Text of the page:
I didn’t give a damn about what he did with Monica Lewinsky in a closet off the Oval Office (and figured that that was between him and Monica and Hillary). But that live tv appearance of his was as close as a simple citizen like me ever felt to having a president look him square in the eye and lie.

  4. George
    Posted January 26, 2018 at 7:27 am | Permalink

    PCC(e) – if you are not committed to getting new tires on Saturday, you might want to wait until Costco has another of its tire specials. They will do a set of four tires (either Michelin or Bridgestone) with free installation and $70 off the set. Right now the discount (from 1/29 to 3/18) is on Michelins. At some point, Costco will add the free installation for a weekend. Otherwise, it is $15 a tire.

    I got a set of four Michelins last October, installed with tax for $520. The Michelin Defender was the top rated tire for my car in Consumer Reports. The Defender has been replaced by the Premier A/S in the Michelin line.

    You do need a Costco membership but if you can borrow someone’s, it might be worth it. The South Loop Costco (1430 S Ashland) does tires.

    • Posted January 26, 2018 at 7:28 am | Permalink

      I joined Costco but the tires really are in terrible shape and I want to get a new set before I get a blowout. Thanks for the tip, though.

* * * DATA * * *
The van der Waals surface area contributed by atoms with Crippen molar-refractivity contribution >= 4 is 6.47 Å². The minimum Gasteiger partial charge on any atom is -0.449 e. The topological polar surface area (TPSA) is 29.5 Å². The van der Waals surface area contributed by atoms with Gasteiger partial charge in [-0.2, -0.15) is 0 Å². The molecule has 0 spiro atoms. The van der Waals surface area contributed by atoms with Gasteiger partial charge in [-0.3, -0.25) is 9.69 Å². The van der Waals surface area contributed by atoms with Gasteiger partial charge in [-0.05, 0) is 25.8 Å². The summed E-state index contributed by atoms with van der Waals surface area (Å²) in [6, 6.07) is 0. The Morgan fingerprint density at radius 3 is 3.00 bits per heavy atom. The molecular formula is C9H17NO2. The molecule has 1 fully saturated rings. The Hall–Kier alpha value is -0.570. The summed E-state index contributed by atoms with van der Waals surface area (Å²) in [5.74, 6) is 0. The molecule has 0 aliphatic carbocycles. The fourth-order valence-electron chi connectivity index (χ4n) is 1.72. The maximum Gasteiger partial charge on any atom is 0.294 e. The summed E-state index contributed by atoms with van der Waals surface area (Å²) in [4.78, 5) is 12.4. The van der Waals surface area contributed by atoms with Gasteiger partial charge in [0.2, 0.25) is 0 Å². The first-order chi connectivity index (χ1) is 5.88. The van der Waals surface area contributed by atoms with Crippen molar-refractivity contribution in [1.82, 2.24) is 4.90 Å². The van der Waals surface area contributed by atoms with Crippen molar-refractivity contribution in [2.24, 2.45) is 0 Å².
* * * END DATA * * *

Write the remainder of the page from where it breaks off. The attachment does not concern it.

• Randall Schenck
        Posted January 26, 2018 at 7:34 am | Permalink

        Generally you want to wait until the ash tray is full before trading in but tires would work as well.

    • Posted January 26, 2018 at 11:52 am | Permalink

      I’m a big fan of buying tires online at The website lets you choose your model of car and then shows you a list of compatible tires and lets you see how they look. You can buy wheels too. Then get them shipped to a local tire store for installation.

  5. Sarah
    Posted January 26, 2018 at 7:27 am | Permalink

    But the famous Lisbon earthquake that inspired Voltaire happened in 1755 and it was on November 1.

  6. garman
    Posted January 26, 2018 at 7:40 am | Permalink

    How do you pronounce Wilder Penfield’s first name? I’ve read about him for years and never knew how it was pronounced.


    • Jenny Haniver
      Posted January 26, 2018 at 11:06 am | Permalink

      Don’t know if this’ll help Seems to be “wild” as in wild animal, but how did he pronounce it?

      • Posted January 26, 2018 at 11:52 am | Permalink